ABOUT FLAX: FLAX (France Los Angeles Exchange) promotes mutual understanding between the diverse communities of Southern California and France through the arts. A California-based 501(c)(3) public charity FLAX is committed to collaboration, innovation, exchange, and sustainable impact. FLAX’s program offers Southern California artists and organizational partners reciprocal and collaborative opportunities with artists, curators, and cultural institutions based in France. FLAX has a strong commitment to public engagement, introducing art projects bringing together artists from various practices in collaboration with established cultural institutions. FLAX achieves its mission through three reciprocal modes of cultural exchange: FLAX Projects are large-scale art projects initiated, created, and produced by FLAX; FLAX Grants are provided to Southern California-based cultural organizations in support of France-related art projects in multiple disciplines; and FLAX Invites host France-related artists at the FLAX House in Los Angeles. FLAX Website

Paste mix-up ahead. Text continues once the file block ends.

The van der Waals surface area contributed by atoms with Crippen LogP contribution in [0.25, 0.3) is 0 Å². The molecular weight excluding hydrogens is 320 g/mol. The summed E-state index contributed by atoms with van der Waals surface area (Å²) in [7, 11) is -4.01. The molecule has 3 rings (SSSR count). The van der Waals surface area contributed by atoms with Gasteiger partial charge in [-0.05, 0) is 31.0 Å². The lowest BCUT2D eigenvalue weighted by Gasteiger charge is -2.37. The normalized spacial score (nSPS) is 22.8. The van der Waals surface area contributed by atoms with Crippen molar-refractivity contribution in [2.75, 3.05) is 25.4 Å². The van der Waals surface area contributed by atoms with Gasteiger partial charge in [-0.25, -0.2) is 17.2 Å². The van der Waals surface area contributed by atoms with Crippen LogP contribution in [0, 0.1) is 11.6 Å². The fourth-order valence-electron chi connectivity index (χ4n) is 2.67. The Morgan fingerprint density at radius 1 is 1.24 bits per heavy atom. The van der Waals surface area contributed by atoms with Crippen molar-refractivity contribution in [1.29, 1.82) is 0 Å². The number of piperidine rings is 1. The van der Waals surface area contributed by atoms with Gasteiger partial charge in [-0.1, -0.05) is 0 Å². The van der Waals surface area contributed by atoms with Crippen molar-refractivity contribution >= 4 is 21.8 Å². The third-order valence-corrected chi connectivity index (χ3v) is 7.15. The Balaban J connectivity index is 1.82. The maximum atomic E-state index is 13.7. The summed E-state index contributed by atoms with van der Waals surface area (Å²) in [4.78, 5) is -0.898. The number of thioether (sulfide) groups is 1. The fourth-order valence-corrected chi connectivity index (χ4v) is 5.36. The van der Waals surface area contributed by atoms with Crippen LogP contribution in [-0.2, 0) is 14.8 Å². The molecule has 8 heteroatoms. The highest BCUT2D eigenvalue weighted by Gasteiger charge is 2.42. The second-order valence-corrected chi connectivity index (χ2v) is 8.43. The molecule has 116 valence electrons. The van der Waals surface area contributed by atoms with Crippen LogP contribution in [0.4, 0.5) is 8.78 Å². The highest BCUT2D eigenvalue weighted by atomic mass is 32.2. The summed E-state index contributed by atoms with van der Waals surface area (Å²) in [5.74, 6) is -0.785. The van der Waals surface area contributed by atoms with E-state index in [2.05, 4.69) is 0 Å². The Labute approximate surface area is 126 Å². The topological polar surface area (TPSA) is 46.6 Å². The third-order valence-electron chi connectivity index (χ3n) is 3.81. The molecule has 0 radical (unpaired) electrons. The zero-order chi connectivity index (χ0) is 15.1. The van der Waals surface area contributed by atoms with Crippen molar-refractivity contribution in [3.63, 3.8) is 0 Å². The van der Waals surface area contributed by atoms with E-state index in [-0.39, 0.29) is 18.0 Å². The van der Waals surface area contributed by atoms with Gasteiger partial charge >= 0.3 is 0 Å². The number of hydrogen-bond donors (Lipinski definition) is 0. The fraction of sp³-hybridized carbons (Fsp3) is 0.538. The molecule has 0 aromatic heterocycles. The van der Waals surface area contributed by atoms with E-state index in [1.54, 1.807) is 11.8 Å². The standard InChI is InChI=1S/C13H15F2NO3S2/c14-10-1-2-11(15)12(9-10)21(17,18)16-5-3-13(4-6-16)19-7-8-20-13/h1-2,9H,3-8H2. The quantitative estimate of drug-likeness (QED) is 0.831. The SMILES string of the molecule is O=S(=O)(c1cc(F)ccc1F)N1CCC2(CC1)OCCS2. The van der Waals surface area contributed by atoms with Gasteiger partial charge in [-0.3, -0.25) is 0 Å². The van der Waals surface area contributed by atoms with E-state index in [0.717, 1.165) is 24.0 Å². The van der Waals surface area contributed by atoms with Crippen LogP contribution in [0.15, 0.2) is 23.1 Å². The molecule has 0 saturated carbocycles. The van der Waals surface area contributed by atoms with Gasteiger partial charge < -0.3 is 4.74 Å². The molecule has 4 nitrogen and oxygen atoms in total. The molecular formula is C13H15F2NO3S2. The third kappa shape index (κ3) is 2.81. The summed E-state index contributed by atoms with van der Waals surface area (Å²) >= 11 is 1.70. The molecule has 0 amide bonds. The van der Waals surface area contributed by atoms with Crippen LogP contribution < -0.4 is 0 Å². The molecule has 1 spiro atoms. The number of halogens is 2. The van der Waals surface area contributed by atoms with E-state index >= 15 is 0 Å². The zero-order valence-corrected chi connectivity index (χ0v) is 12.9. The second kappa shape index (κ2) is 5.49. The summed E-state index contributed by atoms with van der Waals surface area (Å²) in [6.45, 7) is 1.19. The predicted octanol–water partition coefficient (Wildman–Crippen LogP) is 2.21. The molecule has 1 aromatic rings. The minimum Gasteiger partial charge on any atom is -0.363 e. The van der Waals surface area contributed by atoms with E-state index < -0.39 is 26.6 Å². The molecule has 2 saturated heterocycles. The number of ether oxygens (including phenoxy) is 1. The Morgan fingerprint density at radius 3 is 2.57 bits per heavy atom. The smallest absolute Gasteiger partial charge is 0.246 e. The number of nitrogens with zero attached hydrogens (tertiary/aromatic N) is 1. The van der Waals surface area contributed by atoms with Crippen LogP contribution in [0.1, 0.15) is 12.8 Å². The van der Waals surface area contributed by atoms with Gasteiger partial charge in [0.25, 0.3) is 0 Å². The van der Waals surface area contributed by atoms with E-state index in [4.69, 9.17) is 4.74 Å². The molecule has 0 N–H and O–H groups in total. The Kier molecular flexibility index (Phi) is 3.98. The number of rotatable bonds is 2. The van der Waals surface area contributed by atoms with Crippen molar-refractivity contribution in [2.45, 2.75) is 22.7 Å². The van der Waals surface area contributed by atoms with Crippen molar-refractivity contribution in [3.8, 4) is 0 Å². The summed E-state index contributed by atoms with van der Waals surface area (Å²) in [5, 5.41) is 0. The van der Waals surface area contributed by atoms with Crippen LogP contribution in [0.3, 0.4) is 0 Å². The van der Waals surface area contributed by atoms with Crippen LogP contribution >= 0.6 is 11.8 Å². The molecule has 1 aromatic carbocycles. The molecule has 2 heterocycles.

ABOUT TIN FLATS: Founded in 2017 by Stephen Neidich, Tin Flats is an artist-run space founded on a desire to foster artistic practice, collaboration, dialogue, exhibition, and community. Located at 1989 Blake Ave., Los Angeles, CA 90039 in a former chromium-plating factory by the LA River in the Frogtown neighborhood of Los Angeles, the 10,000-square-foot building houses the studios of five artists: Conor Fields, Andrea Marie Breiling, Chandler McWilliams, Stephen Neidich, and Isabel Yellin; a communal workshop; and an artist residency in partnership with The Underground Museum. Tin Flats is also home to a 1,500-square-foot exhibition space programmed by FLAX in the fall 2018. www.tinflats.la